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To use the SUBTOTAL function, create a formula using the syntax: SUBTOTAL(function_number, reference 1, reference 2,...). You can also use the Subtotal feature by selecting your rows, then clicking the "Data" tab. In the Outline drop-down menu, select "Subtotal."

Obtaining subtotals for groups of related items is easy in Microsoft Excel. In fact, you have two ways to do this. You can either use the SUBTOTAL function or the Subtotal feature, whichever works best. We’ll show you how.

What Is a Subtotal in Excel?

As mentioned, SUBTOTAL in Excel allows you to group the same or related items in a list and use a function to calculate the values. For example, you can use it to sum sales by month or average grades by student. You could also add inventory by product or count the number of bills due next week.

Using the SUBTOTAL function by creating a formula or using the Subtotal feature, you can get the calculations you need in just a few steps.

Use the Excel SUBTOTAL Function

You can create a formula using the Excel SUBTOTAL function with the flexibility to include or exclude rows you’ve hidden.

The syntax for the formula is SUBTOTAL(function_number, reference 1, reference 2,...) where the first two arguments are required. You can use additional cell references or named ranges for the remaining arguments as needed.

The function_number argument allows you to insert one of 11 functions using its corresponding number. The first 11 include hidden rows, while the second 11 exclude them. So, simply insert the number for the function you need and how you want to handle the hidden rows.

Function Include Hidden Rows Exclude Hidden Rows
COUNT 2 102
COUNTA 3 103
MAX 4 104
MIN 5 105
STDEV 7 107
STDEVP 8 108
SUM 9 109
VAR 10 110
VARP 11 111

As an example of the SUBTOTAL function, we’ll sum the total of sales in the cell range B2 through B4 using this formula:


Basic subtotal formula in Excel

For this next example, we hid rows 4 and 5. Using this first formula, we can obtain our sum using the number 9 for the first argument to include the hidden data.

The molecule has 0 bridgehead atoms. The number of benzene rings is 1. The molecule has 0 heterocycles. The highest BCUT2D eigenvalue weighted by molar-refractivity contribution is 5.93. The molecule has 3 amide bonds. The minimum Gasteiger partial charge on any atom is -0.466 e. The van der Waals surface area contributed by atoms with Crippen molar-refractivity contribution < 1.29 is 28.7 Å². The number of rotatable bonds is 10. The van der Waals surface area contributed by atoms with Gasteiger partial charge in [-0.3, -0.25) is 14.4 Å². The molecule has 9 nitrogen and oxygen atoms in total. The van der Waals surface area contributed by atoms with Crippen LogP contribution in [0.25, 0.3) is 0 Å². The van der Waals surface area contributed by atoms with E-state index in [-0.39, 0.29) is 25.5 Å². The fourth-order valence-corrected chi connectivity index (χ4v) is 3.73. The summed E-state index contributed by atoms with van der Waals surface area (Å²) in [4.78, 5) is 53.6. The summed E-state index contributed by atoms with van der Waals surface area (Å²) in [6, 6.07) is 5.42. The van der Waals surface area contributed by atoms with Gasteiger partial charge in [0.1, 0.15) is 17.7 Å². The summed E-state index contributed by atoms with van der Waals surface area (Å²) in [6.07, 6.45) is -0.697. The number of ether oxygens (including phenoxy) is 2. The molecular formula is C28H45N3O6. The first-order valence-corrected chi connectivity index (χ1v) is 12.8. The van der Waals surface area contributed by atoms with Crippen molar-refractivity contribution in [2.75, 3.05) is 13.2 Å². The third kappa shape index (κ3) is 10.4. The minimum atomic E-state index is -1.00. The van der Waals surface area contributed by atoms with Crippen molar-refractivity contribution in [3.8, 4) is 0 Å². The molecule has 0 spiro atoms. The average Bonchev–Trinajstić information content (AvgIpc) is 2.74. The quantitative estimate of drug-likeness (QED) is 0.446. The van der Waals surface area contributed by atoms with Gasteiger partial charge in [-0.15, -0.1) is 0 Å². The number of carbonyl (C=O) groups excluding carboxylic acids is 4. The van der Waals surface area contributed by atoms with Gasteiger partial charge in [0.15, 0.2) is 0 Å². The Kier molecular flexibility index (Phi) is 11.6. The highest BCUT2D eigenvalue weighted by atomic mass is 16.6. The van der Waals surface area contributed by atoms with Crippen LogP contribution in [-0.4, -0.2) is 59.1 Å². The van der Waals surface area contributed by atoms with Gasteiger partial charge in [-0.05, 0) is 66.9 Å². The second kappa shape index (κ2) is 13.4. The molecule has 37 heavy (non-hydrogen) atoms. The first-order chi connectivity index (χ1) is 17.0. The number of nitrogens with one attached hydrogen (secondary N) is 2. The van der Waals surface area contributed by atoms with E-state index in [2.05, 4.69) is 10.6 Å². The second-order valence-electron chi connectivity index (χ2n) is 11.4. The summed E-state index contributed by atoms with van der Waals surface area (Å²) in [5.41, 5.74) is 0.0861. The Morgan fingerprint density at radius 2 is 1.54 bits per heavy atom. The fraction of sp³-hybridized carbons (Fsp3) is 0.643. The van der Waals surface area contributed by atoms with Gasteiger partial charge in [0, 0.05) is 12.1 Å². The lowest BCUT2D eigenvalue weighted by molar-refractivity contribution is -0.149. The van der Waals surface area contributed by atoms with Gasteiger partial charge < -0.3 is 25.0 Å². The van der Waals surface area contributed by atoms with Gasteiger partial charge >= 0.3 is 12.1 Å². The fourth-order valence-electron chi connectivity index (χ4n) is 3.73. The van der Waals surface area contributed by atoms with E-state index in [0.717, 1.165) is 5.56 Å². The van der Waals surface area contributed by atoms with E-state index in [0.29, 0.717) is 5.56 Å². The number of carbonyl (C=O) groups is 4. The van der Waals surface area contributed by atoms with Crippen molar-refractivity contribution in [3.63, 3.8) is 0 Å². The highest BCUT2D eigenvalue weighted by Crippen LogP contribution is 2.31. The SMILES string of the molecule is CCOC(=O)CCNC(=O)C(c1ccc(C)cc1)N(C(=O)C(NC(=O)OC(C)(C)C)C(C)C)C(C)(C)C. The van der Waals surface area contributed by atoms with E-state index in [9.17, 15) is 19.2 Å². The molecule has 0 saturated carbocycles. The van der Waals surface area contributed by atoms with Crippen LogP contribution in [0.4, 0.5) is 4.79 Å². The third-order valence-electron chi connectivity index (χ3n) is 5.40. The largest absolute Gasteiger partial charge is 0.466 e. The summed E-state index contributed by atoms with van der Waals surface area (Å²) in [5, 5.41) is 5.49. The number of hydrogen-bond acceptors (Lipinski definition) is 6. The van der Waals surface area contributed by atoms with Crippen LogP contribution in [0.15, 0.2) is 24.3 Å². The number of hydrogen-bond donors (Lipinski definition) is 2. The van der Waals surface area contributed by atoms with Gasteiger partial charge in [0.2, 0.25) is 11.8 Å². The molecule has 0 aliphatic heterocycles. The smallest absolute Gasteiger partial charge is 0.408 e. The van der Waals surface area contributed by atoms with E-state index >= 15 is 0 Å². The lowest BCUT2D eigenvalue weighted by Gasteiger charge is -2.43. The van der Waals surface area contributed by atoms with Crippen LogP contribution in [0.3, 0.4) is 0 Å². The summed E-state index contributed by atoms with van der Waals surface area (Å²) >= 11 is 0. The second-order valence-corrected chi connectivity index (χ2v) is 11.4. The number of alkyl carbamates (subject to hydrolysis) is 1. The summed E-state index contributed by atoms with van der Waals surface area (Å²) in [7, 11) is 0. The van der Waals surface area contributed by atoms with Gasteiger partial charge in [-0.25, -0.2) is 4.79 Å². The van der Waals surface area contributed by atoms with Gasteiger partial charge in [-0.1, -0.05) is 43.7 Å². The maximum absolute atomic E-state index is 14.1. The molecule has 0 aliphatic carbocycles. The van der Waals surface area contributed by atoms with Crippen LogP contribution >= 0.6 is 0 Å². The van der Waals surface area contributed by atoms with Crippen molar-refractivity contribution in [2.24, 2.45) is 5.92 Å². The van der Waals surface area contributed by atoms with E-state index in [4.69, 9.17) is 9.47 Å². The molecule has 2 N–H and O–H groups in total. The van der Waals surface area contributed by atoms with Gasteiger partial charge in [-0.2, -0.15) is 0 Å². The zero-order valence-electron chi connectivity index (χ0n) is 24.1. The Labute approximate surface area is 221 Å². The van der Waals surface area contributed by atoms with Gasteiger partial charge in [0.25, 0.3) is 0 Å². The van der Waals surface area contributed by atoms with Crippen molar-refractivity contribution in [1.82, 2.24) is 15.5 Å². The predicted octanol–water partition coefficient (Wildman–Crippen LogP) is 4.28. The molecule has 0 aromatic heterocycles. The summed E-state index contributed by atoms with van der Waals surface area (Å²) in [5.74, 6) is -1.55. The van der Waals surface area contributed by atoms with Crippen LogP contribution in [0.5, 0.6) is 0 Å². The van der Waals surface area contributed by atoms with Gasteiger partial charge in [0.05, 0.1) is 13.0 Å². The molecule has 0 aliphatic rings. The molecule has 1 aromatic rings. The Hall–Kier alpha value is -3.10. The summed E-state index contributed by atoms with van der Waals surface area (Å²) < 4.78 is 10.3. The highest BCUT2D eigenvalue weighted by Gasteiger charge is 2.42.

SUBTOTAL function including hidden rows

Now, we’ll exclude those hidden rows from our total, using the number 109 for our first argument.


SUBTOTAL function excluding hidden rows

Once you have your subtotals, you can use the SUBTOTAL function once more for a grand total at the bottom. Alternatively, you can use the SUM function to add the subtotals.

RELATED: How to Sum a Column in Microsoft Excel

For another example, we’ll use the average function to include hidden rows 3 and 4 with this formula:


SUBTOTAL function including hidden rows

And next, we’ll exclude the hidden rows with this formula:


SUBTOTAL function excluding hidden rows

Notes on the SUBTOTAL Function

Here are a few things to keep in mind when using the SUBTOTAL function in Excel:

  • The function works for columns or vertical ranges, not rows or horizontal ranges.
  • If you have nested subtotals in the reference argument area, Excel ignores these in the subtotal result.
  • When you use a filter, the data filtered out is excluded from the subtotal result.

Use the Subtotal Feature

Another way to use the SUBTOTAL function in Excel is by using the Subtotal feature. This way, you can automatically add calculations and group the items at the same time. Excel uses the SUBTOTAL function to accomplish this for you. Let’s look at a couple of examples.